The Crimes of Florida Death Row Inmate Emilia Carr

A Deadly Love Triangle That Ends in Murder

Mugshot of Emilia Carr
Emilia Carr. Mugshot

Emilia Carr, 26, was sentenced to death for her role in the murder of Heather Strong in what authorities described as a deadly love triangle.

Case Summary

Josh Fulgham and Heather Strong started dating when Strong was 15 years old. Their relationship was tumultuous from the beginning, but despite it they had two children together.

In 2003 the family moved from Mississippi to Marion County, Florida. Their fighting continued and over the next several years the couple fought, broke up, and then reunited several times.

In June 2008, during one of their separations, Strong decided she and the children would move in with the couple's friend, Benjamin McCollum. The plan was that she would be the live-in nanny for McCollum's two children, but after about three weeks their relationship became intimate.

Fulgham did not like that Strong lived with McCollum, even though he engaged to Emilia Carr, who had three children and was pregnant with his child.

Over the next six months Fulgham stalked and harassed both Strong and McCollum repeatedly and threatened them both with a gun.

According to friends, Strong seemed very happy with McCollum and with her new life. They found it surprising when she decided to leave McCollum and return to Fulgham in December 2008.

Carr was also surprised by the couple's reunion. A few weeks into December, she was told by Fulgham that their relationship was over and that she had to move out. She told friends that she loved Fulgham and did not know how she would live without him, especially since she was pregnant with his child.

By December 26, Fulgham and Strong got married; however their honeymoon was a short one. Six days into the marriage, Strong had Fulgham arrested after he threatened her with a shotgun during a heated argument.

Fulgham  was charged with assault with a deadly weapon and remained in jail for several weeks. During that time Carr visited Fulgham and they rekindled their relationship. His mother and Carr, both who were on friendly terms with Strong, tried to get her to write a letter on Fulgham's behalf, but she refused.

During one such attempt, witnesses said Carr became so enraged by Strong's refusal to help get Fulgham released from jail, that she pulled her hair and held a knife to her neck. She only relinquished the knife after being held in a choke-hold by a mutual friend, James Acome.

Hiring a Hit Man

James Acome once dated Carr and she believed he was the father of her youngest child, although he never acknowledged it. He was also friends with Strong and Fulgham.

In early January, while visiting Carr who was in the advanced stage of pregnancy with Fulgham's child, she asked Acome and his friend, Jason Lotshaw, if they would kill Strong for $500. They rejected her proposal.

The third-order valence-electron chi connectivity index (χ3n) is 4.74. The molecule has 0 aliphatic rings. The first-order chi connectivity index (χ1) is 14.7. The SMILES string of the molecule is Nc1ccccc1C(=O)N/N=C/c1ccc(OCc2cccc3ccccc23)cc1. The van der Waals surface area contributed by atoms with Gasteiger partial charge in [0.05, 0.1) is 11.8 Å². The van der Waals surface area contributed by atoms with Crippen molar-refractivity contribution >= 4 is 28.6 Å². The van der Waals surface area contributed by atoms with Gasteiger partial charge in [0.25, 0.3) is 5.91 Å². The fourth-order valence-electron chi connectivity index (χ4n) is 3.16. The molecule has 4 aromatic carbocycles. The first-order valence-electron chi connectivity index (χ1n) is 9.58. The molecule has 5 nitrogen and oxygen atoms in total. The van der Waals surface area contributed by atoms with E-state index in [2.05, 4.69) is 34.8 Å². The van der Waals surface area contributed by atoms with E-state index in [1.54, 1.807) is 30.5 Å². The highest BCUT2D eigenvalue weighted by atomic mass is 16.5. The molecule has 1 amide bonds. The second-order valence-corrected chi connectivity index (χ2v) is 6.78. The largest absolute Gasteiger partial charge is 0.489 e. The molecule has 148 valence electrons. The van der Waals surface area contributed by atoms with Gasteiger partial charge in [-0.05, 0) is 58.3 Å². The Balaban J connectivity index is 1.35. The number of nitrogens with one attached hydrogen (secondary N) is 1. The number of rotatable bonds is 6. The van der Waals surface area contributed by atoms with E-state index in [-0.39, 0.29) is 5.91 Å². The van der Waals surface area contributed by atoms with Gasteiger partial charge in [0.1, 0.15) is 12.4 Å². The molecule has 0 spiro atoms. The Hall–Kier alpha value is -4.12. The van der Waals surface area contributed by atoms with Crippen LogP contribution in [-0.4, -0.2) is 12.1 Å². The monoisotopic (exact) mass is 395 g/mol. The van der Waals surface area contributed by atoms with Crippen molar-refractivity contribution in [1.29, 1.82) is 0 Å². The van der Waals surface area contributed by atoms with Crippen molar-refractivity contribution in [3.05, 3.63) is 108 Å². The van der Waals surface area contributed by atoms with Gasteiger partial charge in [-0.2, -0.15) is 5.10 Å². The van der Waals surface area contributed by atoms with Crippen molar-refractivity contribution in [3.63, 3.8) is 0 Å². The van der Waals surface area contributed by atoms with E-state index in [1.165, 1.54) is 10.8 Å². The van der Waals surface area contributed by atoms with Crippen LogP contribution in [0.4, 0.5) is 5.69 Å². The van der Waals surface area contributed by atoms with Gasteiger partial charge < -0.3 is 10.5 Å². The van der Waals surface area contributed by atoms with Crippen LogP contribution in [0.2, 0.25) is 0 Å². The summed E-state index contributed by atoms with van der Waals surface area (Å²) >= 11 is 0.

She told another friend to help her put the word out that she would pay someone $500 to kill Strong. She said that she planned to use her income tax refund to pay for the job. No one applied for the job.

Acome and Strong

In mid-January, Acome and Strong began dating and moved into an apartment together on January 26, 2009. A week later Fulgham was released from jail and he moved in with his mother.

Strong Disappears

On February 15, Fulgham asked his mother to help him compose a letter for Strong to sign, giving him custody of their two children. This was motivated by Carr, who informed Fulgham while he was still in jail that Strong was planning on leaving the state with the children. 

On that same day Strong left work after receiving an emergency phone call about her children. Around mid-day on the same day, Fulgham's mother saw her son and Strong driving away from her home.

Later that evening Acome returned home from work and found that Strong and her children had moved out. He then received a call from Fulgham who told him that he and Strong were back together.

Reported as Missing

On February 24, 2009, Misty Strong contacted the Marion County Sheriff's office and reported that her cousin Heather Strong had disappeared.

The investigation led to Carr and Fulgham who were brought in for questioning. Over the course of several days and multiple interviews, both Carr and Fulgham blamed each other for the murder of Heather Strong.

The Murder

According to investigators, Fulgham and Carr plotted together to kill Strong because of his earlier arrest and because she had refused Fulgham's request for custody of their children and was planning to move them to another state.

On February 15, Fulgham lured Strong to a mobile home that was being used for storage and that was located on the property where Carr's family lived.

Fulgham told Strong that Carr had hidden money inside the storage trailer. Once the two were inside, Carr, who was seven months pregnant, entered the trailer as planned. Seeing Carr frightened Strong and she attempted to leave the trailer, but Fulgham wrestled her back inside.

Fulgham then tied Strong to a chair from which she managed to escape. Then Carr used duct tape to tape her body and hands to the chair while Fulgham held her down. Strong began crying and begging to be released. Instead, Fulgham forced her to sign the custody letter that his mother had helped him prepare.

Carr said Fulgham broke the flashlight that she was carrying, when he used it to hit Strong over the head. He then placed a garbage bag over her head while Carr pulled off enough duct tape to wind around Strong's neck, which tightened the bag.

Carr then made two failed attempts to break Strong's neck. When that did not work, Fulgham covered Strong's nose and mouth with his hand and suffocated her to death.

Two days later, Fulgham returned to the trailer and buried Strong's body in a shallow grave nearby.